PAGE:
“It’s incredibly moving to be a part of,” added the artist. After years of work, “They’re here - they’re in the world. And people are seeing them, or as my daughter says, “not looking at them mum”. I like that they’re almost invisible, they’re like other people in the crowd. It feels magical to see them.”

British artist Simon Periton, whose artworks cover both of the new Elizabeth line Farringdon ticket halls, has also responded to his environment, but predictably the mood is very different in this spot on the edge of the City of London.

The first piece, Avalanche, is at the darker of the two entrances, down by Hatton Garden. It’s a series of diamond shapes - referencing the jewels for sale along this famous street - in different sizes, all printed with ceramic ink on glass.

The second entrance, the eastern ticket hall, is the lighter and brighter of the two. Periton’s Spectre is a giant sprawling white banner that covers all three sides of the entrance. It has also been created from ceramic ink printed on glass, but is lighter, like an engraving.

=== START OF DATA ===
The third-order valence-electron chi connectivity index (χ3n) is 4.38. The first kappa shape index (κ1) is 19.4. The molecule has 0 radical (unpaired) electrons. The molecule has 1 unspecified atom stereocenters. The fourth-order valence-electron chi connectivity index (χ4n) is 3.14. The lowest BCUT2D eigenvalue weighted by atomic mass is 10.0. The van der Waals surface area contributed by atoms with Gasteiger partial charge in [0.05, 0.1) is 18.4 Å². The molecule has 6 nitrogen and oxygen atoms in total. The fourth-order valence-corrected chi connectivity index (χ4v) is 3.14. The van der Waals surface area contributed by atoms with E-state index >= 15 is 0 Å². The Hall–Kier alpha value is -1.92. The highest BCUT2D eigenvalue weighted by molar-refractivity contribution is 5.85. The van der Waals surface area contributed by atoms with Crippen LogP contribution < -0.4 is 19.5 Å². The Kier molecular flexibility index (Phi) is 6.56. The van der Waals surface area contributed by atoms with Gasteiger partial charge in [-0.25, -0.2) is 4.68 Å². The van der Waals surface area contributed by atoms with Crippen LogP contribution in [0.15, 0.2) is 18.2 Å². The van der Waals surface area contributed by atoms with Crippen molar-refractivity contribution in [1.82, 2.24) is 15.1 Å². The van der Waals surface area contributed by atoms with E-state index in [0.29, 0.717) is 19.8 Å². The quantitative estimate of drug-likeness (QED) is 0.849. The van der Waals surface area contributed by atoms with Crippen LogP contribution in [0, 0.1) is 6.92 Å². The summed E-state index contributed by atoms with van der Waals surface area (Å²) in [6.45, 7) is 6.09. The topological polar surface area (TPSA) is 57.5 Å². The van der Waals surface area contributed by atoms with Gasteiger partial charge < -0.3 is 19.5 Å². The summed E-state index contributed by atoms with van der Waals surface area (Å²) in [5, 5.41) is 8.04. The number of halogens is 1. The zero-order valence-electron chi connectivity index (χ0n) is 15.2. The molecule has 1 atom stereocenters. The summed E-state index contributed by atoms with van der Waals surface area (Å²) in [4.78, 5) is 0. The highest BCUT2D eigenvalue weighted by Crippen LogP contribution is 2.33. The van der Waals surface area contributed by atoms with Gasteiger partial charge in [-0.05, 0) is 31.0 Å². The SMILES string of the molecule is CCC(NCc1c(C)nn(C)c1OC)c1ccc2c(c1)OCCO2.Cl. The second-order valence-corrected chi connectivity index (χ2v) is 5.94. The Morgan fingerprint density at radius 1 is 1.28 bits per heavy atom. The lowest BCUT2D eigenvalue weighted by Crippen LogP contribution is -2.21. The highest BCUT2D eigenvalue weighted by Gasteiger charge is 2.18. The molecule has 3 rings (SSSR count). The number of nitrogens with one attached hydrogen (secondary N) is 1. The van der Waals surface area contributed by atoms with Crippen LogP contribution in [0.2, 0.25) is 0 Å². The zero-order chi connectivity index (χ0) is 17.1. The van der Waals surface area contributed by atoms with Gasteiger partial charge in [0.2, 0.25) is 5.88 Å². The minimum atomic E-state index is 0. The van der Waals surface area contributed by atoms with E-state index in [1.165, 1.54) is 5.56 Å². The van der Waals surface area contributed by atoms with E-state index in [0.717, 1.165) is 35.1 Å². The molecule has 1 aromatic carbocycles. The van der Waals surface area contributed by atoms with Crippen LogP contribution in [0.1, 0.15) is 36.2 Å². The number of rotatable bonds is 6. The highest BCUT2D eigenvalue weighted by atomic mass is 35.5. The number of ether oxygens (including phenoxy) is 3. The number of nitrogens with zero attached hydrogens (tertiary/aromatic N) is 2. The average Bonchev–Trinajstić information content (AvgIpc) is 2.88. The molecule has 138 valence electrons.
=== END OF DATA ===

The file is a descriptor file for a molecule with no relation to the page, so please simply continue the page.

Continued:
Richard Wright’s ‘no title’ at Tottenham Court Road (Courtesy of the artist and Gagosian. Photo: GG Archard, 2022)
Richard Wright’s ‘no title’ at Tottenham Court Road (Courtesy of the artist and Gagosian. Photo: GG Archard, 2022)

Inspired by pub doors and the Victorian metalwork that separates the two halves of Smithfield, the cut-out design will mean that interesting shapes form across the ticket hall as the light changes. It’s unobtrusive, so make sure to look up if you are passing through.

“You try to make something that communicates an idea on lots of different levels because lots of different people are going to come and see it. From small children to old people, to people who aren’t interested in art, it’s got to do lots of different things,” said Periton.

“It’s not like sitting in a gallery and looking for something for an hour. You don’t have that luxury. It has to be something that’s going to work on lots of mini repeated viewings.”